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Transcript for Episode 14.35

Writing Excuses 14.35: What You Leave Out


Key Points: Worldbuilding an iceberg? Just build the tip of the iceberg, and make readers think the rest of it is there, too. Build what’s needed for verisimilitude. Figure out where your scenes are set, then figure out what that looks like and how it works. What are you going to be using the most? What will my characters be directly interacting with? Give the reader information in ways that asks questions, instead of answers them. Use relationships to other events, rather than exact times. Leave it out, if it doesn’t help the story. Think about what the book is, then do the research. Do you need to show the event happening or can you just tell the reader that the event happened and had an outcome? Sometimes, you don’t want to go there. Postpone that decision until you need it! Be aware of the uncanny valley of worldbuilding — far off, skip the details, it’s okay, we got the broad strokes. Too close, too many details, and suddenly readers start asking questions. Don’t fall into that valley! Watch out for the super-detailed realistic piece that makes everything else look fake. Focus on what you actually need to keep the story from falling apart. Avoid worldbuilding details that would ruin the story.

[Mary Robinette] Season 14, Episode 35.
[Brandon] This is Writing Excuses, What You Leave Out.
[Mary Robinette] 15 minutes long.
[Dan] Because you’re in a hurry.
[Howard] That probably wasn’t what I was supposed to leave out, but go ahead.
[Brandon] I’m Brandon.
[Mary Robinette] I’m Mary Robinette.
[Dan] We all just sat there, going, “What is he? Oh!”
[Mary Robinette] And you are?
[Dan] I’m Dan, I guess.
[Howard] And I’m Howard. And unapologetic.

[Brandon] All right. What you leave out.
[Mary Robinette] [garbled not amused]
[Brandon] So when I teach my students about this topic, one of the things I mention is when I was a newer writer, one of the things I got told frequently is that you want to, in worldbuilding, worldbuild a ton. But not put all of it in. Put enough of it in that the reader… You’re indicating to the reader that it’s like an iceberg, right? You can see the tip and you can see that there is so much more beneath. The more I became a published writer, the more I worked in it, the more I realized that that was… not a fantasy, but perhaps people in the business making it sound a little more grandiose than it is. Because most people I know do not worldbuild the entire iceberg and then show you the tip. What they do is they worldbuild the tip, and then they find a way to worldbuild a hollow iceberg that makes you think that there is the rest…
[Brandon] Underneath there. The goal in worldbuilding is not to do everything, just to do as little as you can and still look like you’ve done everything.
[Howard] Two nights ago, I was watching the special features for the movie Deepwater Horizon, for that film. They built an 85% scale oil rig over a little 3 foot deep pond. The reason they did it was so that when the actors were outside up high, shooting scenes, the actors are reacting as if they are outside and up high. They could have done the whole thing green screen, but they didn’t. They needed that level of verisimilitude. Then there was this point where the VFX guy said, “So, we didn’t actually build the whole oil rig. We only built the front.” You see this scene where the helicopter is coming in and the camera has panned around the oil rig and it is just… Like 25%, 20% of the oil rig. Then the VFX says, “This is what we had to build,” and throws all the other stuff in. After hearing how much time they spent building 20% of the oil rig for verisimilitude, the peace that they needed, this iceberg thing totally makes sense. Build the piece that’s required for verisimilitude. Drill all the way down on that. Then fix the rest in post.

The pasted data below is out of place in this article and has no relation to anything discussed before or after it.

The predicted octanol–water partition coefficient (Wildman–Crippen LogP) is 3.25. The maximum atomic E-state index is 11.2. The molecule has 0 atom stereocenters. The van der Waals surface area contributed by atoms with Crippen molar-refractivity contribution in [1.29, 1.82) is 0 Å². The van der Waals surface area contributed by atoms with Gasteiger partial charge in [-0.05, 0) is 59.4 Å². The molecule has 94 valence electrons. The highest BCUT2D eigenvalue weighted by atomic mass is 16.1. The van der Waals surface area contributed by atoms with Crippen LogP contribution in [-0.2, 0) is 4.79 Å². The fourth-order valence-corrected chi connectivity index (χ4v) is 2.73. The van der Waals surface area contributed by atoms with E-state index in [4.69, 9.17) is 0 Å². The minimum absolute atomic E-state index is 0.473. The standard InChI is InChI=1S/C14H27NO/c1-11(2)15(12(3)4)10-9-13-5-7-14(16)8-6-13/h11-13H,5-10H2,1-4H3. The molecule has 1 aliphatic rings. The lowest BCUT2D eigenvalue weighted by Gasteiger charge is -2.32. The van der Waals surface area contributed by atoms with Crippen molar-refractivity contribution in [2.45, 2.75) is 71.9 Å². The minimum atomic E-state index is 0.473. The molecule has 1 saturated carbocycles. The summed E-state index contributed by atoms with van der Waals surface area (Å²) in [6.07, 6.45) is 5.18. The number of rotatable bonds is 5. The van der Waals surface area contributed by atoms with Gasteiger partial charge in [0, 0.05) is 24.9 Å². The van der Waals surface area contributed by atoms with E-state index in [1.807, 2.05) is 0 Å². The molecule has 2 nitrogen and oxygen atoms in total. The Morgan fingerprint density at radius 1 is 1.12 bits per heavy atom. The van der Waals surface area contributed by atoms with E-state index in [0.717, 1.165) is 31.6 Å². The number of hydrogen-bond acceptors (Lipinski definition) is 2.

[Brandon] So, how do we apply this to our worldbuilding? What do you guys do when you are worldbuilding? How do you give this indication that there’s more underneath there? How do you decide what to leave out of your story? How do you decide what not to worldbuild?
[Dan] So, following along with this set building metaphor here, I remember reading an early interview with Gene Roddenberry when they were doing the original Star Trek series. He said that he wanted to have an engine room, and they weren’t going to build him one, until he put that scene into the pilot episode. He’s like, “Look, well, we have to have a scene here. I’m sorry, there’s no way around it.” So they gave him an engineering. What I do when I’m building my worlds and planning my books is I figure out, “Well, where are my scenes set? Where do I want those scenes to be set?” Am I going to be talking enough about main engineering, for example, that I need to figure out what it looks like and where it is and how it works, or is my story going to focus on some other thing? So they didn’t build the entire, or even 20%, of the Starship Enterprise. They built a bridge and an engineering room and a transporter room, and that’s kind of it. Maybe some hallways. Because that’s where they knew their story was going to take place. So I try to figure out what am I focusing on, what am I going to be using the most, and that’s what I focus on.
[Mary Robinette] I’m very much the same way. I really only worry about the things that my characters are going to be directly interacting with. I want to make sure that I understand enough of how they interact, of how it works, so that the interaction makes sense. But, like, when we move through our daily life, we interact with a lot of stuff that… There’s a number of houses that you passed on the street and you have no idea what’s in those houses. But they’re still houses. You go to Disneyland. You don’t actually know what it takes to make Disneyland work. It’s just the front facing stuff. So one of the things that I do is that I think about the pieces that my character is going to have that direct interaction with, like you were talking about. One of the ones that I find works really well our past events. Referring to things… Usually these are things that I have no idea of what they actually are. But instead of saying, “Well, this happened in 1457.” Like, I don’t actually want to figure out how long ago a thing happened. I don’t know. So I’ll say, “Well, it happened during the… Right after the battle of the seven red armies.” Everyone’s like, “Oh, well, the battle of the seven red armies.”